Todd J. Steele


The landscape of American dog ownership has changed dramatically in recent years. In the 1990s, fewer than 10 percent of dogs were obtained from shelters. Today, nearly 30 percent of dogs arrive in homes via that route. Adopting a dog from a shelter or rescue organization has become such a "thing," in fact, that it has led to the creation of a well-defined transportation network that moves dogs from shelters with high supply and low demand (typically in the South) to shelters with high demand and low supply (typically in the North).

The upshot is that far fewer healthy dogs are being euthanized these days. There's also some evidence that the "adopt, don't shop" mindset is contributing to a decline in the number of high-volume breeding operations known as puppy mills. It's hard not to view these as positive developments. Most Ducks Unlimited members are dog-lovers, and we want to see all dogs, regardless of provenance or pedigree, in a situation where they are happy, healthy, and appreciated.

Still, it's fair to ask what relevance this new model of dog ownership has to waterfowl hunters. Is it possible to find a capable retriever in a shelter or rescue situation? Nothing is impossible, but because hunters usually source their dogs with an eye toward specific, genetically inherited performance characteristics, you could make the argument that the odds are against it.

There are some exceptions, however. One is the possibility of adopting an older dog that has been retired from a commercial hunting operation. You just have to go into it with your eyes fully open to the fact that such a dog will likely be a part-time hunter and that you might only have his services for a couple of seasons.

Another nontraditional route that can bear fruit is looking for an older female field-trial veteran that has been serving as a brood matron but is now past breeding age. These dogs are typically very well-bred and have had some training but are priced far below the going rate for a comparable dog in her prime. This is the route that the eminent waterfowl biologist Dr. Richard Kaminski took to acquire his black Lab Terra when she was eight years old.

As Kaminski explains it, he looked around online, sent out feelers to several Lab breeders telling them he was in the market for an older dog, and eventually found Terra. They've now enjoyed three productive seasons together. "She's a canine machine," Kaminski says. "I wish I had one of her puppies!"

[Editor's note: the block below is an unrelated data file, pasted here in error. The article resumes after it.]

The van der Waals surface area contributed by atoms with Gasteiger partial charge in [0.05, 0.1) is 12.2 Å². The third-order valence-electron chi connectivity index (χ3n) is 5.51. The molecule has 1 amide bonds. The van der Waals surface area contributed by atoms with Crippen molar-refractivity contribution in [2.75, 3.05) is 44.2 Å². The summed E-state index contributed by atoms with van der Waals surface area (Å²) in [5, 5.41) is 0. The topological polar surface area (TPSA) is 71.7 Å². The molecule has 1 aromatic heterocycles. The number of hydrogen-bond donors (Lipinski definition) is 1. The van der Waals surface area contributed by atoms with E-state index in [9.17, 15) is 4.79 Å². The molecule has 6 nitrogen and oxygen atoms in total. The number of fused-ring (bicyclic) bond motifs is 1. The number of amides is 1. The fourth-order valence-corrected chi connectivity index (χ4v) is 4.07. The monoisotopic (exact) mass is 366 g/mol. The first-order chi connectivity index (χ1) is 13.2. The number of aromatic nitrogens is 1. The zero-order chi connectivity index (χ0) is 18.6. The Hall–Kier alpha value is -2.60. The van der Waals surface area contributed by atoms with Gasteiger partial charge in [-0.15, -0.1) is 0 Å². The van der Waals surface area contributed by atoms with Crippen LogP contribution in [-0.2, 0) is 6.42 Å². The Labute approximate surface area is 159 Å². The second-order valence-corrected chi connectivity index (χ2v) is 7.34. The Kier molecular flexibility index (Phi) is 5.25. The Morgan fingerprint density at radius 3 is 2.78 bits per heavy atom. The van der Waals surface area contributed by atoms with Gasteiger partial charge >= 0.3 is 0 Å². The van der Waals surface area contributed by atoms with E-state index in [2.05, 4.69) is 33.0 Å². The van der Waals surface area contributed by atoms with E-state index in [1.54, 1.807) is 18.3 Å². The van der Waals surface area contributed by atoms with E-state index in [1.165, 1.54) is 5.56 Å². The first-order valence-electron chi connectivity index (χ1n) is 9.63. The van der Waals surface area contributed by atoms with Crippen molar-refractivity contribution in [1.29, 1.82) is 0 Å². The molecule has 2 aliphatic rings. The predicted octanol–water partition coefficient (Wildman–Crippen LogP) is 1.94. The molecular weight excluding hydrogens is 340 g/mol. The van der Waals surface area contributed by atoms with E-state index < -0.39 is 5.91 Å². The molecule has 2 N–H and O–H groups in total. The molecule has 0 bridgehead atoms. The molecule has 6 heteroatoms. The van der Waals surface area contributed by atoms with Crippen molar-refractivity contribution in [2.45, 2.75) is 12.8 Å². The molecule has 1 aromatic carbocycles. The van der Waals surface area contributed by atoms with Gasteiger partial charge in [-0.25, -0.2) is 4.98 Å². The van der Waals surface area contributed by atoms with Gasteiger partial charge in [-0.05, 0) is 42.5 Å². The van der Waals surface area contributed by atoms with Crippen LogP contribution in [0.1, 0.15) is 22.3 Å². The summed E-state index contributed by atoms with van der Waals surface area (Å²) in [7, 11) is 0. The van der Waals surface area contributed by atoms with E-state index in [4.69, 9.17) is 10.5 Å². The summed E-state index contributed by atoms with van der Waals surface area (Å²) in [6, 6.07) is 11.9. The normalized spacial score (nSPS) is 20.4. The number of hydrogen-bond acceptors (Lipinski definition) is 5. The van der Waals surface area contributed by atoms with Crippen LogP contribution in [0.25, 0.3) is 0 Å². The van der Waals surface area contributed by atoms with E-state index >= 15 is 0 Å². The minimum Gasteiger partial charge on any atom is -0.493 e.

If the idea of acquiring an older dog appeals to you, don't be put off by concerns about the dog's ability to transition to a new home. You need to prepare for it, especially if you plan on turning a "kennel dog" into a "house dog." But as long as you give the dog time to adjust and avoid making any jarring changes to his regimen, you'll both be fine. The sporting breeds in general (and Labs in particular) are uncannily adaptable in this respect.

One of the best ways to cement your bond with a newly adopted older dog is to take him for long, on-lead walks. Dogs intrinsically appreciate any opportunity to explore their environment, and that appreciation will strengthen his feelings toward you. If you want to bring a bumper along and throw it for him a couple of times along the way, so much the better. Soon enough, he'll be locking his eyes onto yours with that look that says he would follow you anywhere.

Hunting Dog Rescue Organizations Field to Family Dogs in Austin, Texas, and KAMO in Tekamah, Nebraska, are two organizations devoted to "re-homing" dogs from commercial hunting operations. Both work with shooting preserves and hunting lodges to identify dogs that have been retired (or in some cases have washed out of training) and match them with appropriate owners. Even with their hunting days mostly behind them, these dogs have a tremendous amount to offer as family companions and sources of emotional support. For more information, visit or